The spokesperson of the state Ministry of Education, Jibrin Usman, told this newspaper that the measure was to keep students safe while the government thinks of a permanent solution to attacks on schools.

Mr Usman said the ministry was engaging traditional rulers, the School Base Management Committee (SBMC) and Parents Teachers Associations (PTAs) on how to address the challenges from the grassroots.

Also, he said, the ministry has introduced teaching and learning on radio to keep students engaged while their schools are shut.

We will end banditry in Niger State – Government

The state’s Commissioner for Information and Strategy, Mohammed Idris, told PREMIUM TIMES that the government was taking steps to protect lives and properties.

“The government is approaching the challenges holistically with a view to bringing an end to the menace. The bandits are attacking schools to ruin the future of the next generation, because without education the future is doomed,” Mr Idris said.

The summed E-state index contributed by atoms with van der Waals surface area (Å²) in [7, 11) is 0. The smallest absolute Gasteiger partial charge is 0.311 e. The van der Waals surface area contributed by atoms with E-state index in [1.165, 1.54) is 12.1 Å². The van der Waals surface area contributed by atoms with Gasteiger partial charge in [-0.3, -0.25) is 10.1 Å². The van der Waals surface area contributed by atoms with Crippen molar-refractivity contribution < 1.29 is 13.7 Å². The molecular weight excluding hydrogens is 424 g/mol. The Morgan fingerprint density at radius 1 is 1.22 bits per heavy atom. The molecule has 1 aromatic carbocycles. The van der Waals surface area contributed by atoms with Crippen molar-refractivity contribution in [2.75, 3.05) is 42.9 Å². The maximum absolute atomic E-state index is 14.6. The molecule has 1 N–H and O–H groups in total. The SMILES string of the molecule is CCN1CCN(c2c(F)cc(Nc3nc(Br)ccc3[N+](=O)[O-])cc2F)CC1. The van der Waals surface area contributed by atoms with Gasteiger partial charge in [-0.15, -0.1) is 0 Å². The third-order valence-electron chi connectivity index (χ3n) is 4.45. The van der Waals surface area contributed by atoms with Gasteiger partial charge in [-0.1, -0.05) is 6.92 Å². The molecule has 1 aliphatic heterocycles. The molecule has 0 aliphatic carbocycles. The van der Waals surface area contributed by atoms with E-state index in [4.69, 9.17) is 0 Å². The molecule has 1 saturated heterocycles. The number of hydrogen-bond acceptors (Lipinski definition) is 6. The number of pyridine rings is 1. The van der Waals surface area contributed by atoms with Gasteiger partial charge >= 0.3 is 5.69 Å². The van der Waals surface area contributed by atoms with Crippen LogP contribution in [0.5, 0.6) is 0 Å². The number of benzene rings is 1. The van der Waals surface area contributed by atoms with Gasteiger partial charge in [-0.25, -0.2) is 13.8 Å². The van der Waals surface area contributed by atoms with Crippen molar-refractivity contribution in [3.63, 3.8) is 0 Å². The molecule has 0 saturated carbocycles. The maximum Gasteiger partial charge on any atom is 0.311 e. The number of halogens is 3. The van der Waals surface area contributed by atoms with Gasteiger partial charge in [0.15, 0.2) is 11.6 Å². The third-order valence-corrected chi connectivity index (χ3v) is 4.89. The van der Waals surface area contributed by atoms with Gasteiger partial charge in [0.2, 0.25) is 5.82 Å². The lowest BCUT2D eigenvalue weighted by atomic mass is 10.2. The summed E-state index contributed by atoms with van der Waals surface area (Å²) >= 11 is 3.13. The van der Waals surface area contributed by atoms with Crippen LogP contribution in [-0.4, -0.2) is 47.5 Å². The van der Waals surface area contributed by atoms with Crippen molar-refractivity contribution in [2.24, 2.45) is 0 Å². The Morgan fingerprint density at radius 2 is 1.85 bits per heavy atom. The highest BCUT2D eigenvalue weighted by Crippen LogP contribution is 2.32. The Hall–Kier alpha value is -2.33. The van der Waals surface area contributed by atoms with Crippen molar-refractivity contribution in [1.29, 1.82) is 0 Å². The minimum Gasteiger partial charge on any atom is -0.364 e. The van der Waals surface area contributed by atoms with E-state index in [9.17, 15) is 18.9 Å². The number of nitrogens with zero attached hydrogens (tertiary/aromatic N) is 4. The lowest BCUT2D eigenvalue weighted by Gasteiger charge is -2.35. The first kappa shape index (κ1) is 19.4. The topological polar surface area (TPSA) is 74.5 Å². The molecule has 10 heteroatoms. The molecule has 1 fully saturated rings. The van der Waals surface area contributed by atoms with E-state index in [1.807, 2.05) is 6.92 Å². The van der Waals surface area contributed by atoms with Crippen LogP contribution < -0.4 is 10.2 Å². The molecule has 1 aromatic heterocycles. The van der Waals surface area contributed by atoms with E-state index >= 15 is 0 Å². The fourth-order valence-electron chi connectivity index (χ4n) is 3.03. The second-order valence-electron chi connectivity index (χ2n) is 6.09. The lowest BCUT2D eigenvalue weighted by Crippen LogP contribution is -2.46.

He said the governor, Mr Bello, initially ordered the state’s ministry of education to come up with a strategy on how to protect the schools without deploying armed security personnel.

READ ALSO: 136 Niger school pupils freed 86 days after abduction

“The bandits attack schools after being informed by their informant (s) from the community. The government is engaging residents of the areas to take responsibility to protect their towns and villages without bearing arms but by being vigilant and reporting any suspicious person (s) to the appropriate channel,” Mr Idris added.